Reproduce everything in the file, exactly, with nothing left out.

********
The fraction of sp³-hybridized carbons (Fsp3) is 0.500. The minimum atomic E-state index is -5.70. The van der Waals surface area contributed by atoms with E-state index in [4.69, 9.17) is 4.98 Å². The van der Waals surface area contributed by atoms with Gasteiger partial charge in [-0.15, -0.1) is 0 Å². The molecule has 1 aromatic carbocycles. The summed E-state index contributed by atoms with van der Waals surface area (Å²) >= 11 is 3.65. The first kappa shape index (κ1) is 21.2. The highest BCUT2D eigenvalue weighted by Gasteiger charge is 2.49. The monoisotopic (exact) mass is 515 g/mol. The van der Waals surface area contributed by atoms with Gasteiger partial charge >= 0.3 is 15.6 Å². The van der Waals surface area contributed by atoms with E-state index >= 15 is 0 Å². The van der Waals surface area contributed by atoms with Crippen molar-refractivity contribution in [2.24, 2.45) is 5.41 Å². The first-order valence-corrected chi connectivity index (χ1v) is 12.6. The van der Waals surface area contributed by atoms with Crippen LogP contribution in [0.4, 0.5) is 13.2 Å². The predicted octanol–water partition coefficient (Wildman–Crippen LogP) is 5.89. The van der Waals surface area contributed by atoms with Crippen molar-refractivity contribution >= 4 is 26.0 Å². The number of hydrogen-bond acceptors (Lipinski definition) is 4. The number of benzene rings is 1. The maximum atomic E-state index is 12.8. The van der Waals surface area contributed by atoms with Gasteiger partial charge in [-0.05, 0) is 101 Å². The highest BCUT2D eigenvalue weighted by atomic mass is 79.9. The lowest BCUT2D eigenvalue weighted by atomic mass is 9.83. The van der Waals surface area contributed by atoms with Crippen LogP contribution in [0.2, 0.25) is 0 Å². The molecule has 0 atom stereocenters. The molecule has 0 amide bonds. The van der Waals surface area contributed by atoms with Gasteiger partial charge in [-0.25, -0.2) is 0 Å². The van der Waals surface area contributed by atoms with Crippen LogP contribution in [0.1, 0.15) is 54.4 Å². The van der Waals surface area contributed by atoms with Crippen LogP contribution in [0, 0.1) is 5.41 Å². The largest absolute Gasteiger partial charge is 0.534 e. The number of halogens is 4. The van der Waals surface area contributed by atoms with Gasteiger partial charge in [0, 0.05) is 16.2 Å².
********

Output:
The fraction of sp³-hybridized carbons (Fsp3) is 0.500. The minimum atomic E-state index is -5.70. The van der Waals surface area contributed by atoms with E-state index in [4.69, 9.17) is 4.98 Å². The van der Waals surface area contributed by atoms with Gasteiger partial charge in [-0.15, -0.1) is 0 Å². The molecule has 1 aromatic carbocycles. The summed E-state index contributed by atoms with van der Waals surface area (Å²) >= 11 is 3.65. The first kappa shape index (κ1) is 21.2. The highest BCUT2D eigenvalue weighted by Gasteiger charge is 2.49. The monoisotopic (exact) mass is 515 g/mol. The van der Waals surface area contributed by atoms with Gasteiger partial charge >= 0.3 is 15.6 Å². The van der Waals surface area contributed by atoms with E-state index >= 15 is 0 Å². The van der Waals surface area contributed by atoms with Crippen molar-refractivity contribution in [2.24, 2.45) is 5.41 Å². The first-order valence-corrected chi connectivity index (χ1v) is 12.6. The van der Waals surface area contributed by atoms with Crippen LogP contribution in [0.4, 0.5) is 13.2 Å². The predicted octanol–water partition coefficient (Wildman–Crippen LogP) is 5.89. The van der Waals surface area contributed by atoms with Crippen molar-refractivity contribution >= 4 is 26.0 Å². The number of hydrogen-bond acceptors (Lipinski definition) is 4. The number of benzene rings is 1. The maximum atomic E-state index is 12.8. The van der Waals surface area contributed by atoms with Gasteiger partial charge in [-0.05, 0) is 101 Å². The highest BCUT2D eigenvalue weighted by atomic mass is 79.9. The lowest BCUT2D eigenvalue weighted by atomic mass is 9.83. The van der Waals surface area contributed by atoms with Crippen LogP contribution in [0.2, 0.25) is 0 Å². The molecule has 0 atom stereocenters. The molecule has 0 amide bonds. The van der Waals surface area contributed by atoms with Gasteiger partial charge in [-0.25, -0.2) is 0 Å². The van der Waals surface area contributed by atoms with Crippen LogP contribution in [0.1, 0.15) is 54.4 Å². The van der Waals surface area contributed by atoms with Crippen LogP contribution in [0, 0.1) is 5.41 Å². The largest absolute Gasteiger partial charge is 0.534 e. The number of halogens is 4. The van der Waals surface area contributed by atoms with Gasteiger partial charge in [0, 0.05) is 16.2 Å².